Health Information Technology

Modified on August 26, 2015

“Health Information Technology” or Health IT encompasses a wide range of hardware and software products used by patients, doctors, pharmacies, hospitals, insurers or other participants in the healthcare ecosystem to process and store data and communications related to health care. Any aspects of health care, from accounting and billing to diagnostics and treatment, may be involved. Examples include Electronic health records (EHR), which give providers immediate access to patient records and create a long-term record of care, Picture Archiving and Communications Systems (PACS), to store and process diagnostic images such as X-rays, bar coding and Radio Frequency Identification Tags, and diagnostic software that can alert doctors to medical research relevant to particular patients. Health IT is of great interest to policymakers and firms because of its potential to reduce health care costs, and improve the quality of care, reducing costly and harmful errors. With these goals in mind, the American Recovery and Reinvestment Act of 2009 included funding for health information technology.

These issues arise in discussions of health information technology:
  • How health IT helps improve the quality of care and reduce medical errors.
  • Whether and how health IT reduces the cost of care overall, or helps avoid costly errors.
  • The reasons that medical care providers have been slow to adopt new health IT, and how to encourage them to adopt health IT more quickly.
  • The benefits to patients from pooling or sharing of medical information for research, product development, or marketing.
  • The link between the cost of medical care and the cost of adopting new and sometimes expensive technology, including health IT.
  • The privacy and security of health IT, particularly health IT used to manage patient records.
  • The impact of privacy regulation on the adoption of IT by health care providers.
  • The impact of communications regulation such as net neutrality on the rollout of health IT.
  • Implementation of the Health Insurance Portability and Accountability Act, or HIPAA.
  • Whether health IT systems are interoperable, so that systems maintained by different firms can work together and exchange information (for more, see TAP’s Interoperability Fact Sheet).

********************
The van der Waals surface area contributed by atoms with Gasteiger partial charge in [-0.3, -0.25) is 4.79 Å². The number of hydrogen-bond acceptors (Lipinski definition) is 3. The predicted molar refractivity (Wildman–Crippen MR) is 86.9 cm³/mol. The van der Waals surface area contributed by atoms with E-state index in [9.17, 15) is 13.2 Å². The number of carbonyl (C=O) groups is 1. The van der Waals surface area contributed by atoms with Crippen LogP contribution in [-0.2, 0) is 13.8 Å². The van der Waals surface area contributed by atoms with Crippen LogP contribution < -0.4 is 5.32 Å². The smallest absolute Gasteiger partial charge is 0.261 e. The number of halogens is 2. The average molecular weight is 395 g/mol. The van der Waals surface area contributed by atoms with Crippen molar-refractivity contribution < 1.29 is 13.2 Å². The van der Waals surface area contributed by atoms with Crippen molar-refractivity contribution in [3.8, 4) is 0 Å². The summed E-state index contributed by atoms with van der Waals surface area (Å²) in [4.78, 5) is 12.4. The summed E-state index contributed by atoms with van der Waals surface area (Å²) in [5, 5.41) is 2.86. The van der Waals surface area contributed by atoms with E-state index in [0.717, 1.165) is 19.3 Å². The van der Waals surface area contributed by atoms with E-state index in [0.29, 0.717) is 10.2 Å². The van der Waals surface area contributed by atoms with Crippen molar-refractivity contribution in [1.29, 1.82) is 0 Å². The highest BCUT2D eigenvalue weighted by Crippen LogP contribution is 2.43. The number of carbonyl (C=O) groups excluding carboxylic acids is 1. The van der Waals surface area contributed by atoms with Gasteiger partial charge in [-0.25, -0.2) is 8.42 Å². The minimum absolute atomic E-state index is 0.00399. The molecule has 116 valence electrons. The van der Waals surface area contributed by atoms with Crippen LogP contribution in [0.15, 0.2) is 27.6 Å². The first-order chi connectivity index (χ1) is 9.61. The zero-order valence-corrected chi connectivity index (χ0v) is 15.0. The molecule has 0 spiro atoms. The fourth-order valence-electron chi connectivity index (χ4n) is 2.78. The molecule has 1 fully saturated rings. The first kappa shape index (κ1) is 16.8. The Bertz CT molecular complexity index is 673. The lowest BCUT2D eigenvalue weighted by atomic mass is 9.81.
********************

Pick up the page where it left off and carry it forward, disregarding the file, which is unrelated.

• Whether health IT qualifies for meaningful use certification under the Health Information Technology for Economic and Clinical Health Act. 

TAP Academics researching health information technology issues include:

Anita Allen of the Pennsylvania Law School writes about medical privacy issue related to new media and communications technology.

“It's a little embarrassing, a little awkward, a little sensitive to have every aspect of one's self revealed to other people when one is in pain, when one doesn't look one's best, sound one's best." Anita Allen from NPR Morning Edition, January 18, 2011

James B. Rebitzer of Boston University studies the effect of fragmented insurance markets on health care, and the role of health IT in reducing costs and medical errors.

Daniel Kessler of the Stanford Graduate School of Business has writes on the relationship between technology, health care costs and fraud, and health care reform.

Jonathan Levin of Stanford University has written on the question of whether and when health information technology will change health care.

Frank Pasquale of University of Maryland studies health care regulation and finance.

“Whenever health data is fed into an evaluative profile of an individual, there should be safeguards in place to assure that the data is accurate, and that the resulting profile is, if at all possible, not used to harm or disadvantage the individual.” Frank Pasquale from Concurring Opinions blog, October 26, 2010

These sources are a good place to start in understanding health IT issues. Jonathan Levin’s article “Why Hasn't IT Transformed U.S. Health Care? And Will It?” discusses the role that information technology is expected to play in health care. James Rebitzer, Mari Rege, and Christopher Shepard study how information technology can help physicians efficiently acquire new knowledge in a clinical setting in “Influence, Information Overload and Information Technology in Health Care.” In “Information Technology and Medical Missteps: Evidence from a Randomized Trial,” Professor Rebitzer, Jonathan Javitt, and Lonny Reisman found that technology-based decision support can reduce health care costs. Jonathan Zittrain asks how technology can help protect the privacy of patient records in “What the Publisher Can Teach the Patient: Intellectual Property and Privacy in an Era of Trusted Privication.” Frank Pasquale’s blog “Health Privacy Paradigm Shift: From Consent to Reciprocal Transparency ” discusses health IT and medical privacy concerns. Finally, in “There is a Time to Keep Silent and a Time to Speak, the Hard Part is Knowing Which is Which: Striking the Balance between Privacy Protection and the Flow of Health Care Information,” Daniel J. Gilman and James C. Cooper, both of the Federal Trade Commission, explore policy trade-offs between health information technology and regulation of privacy and data security.


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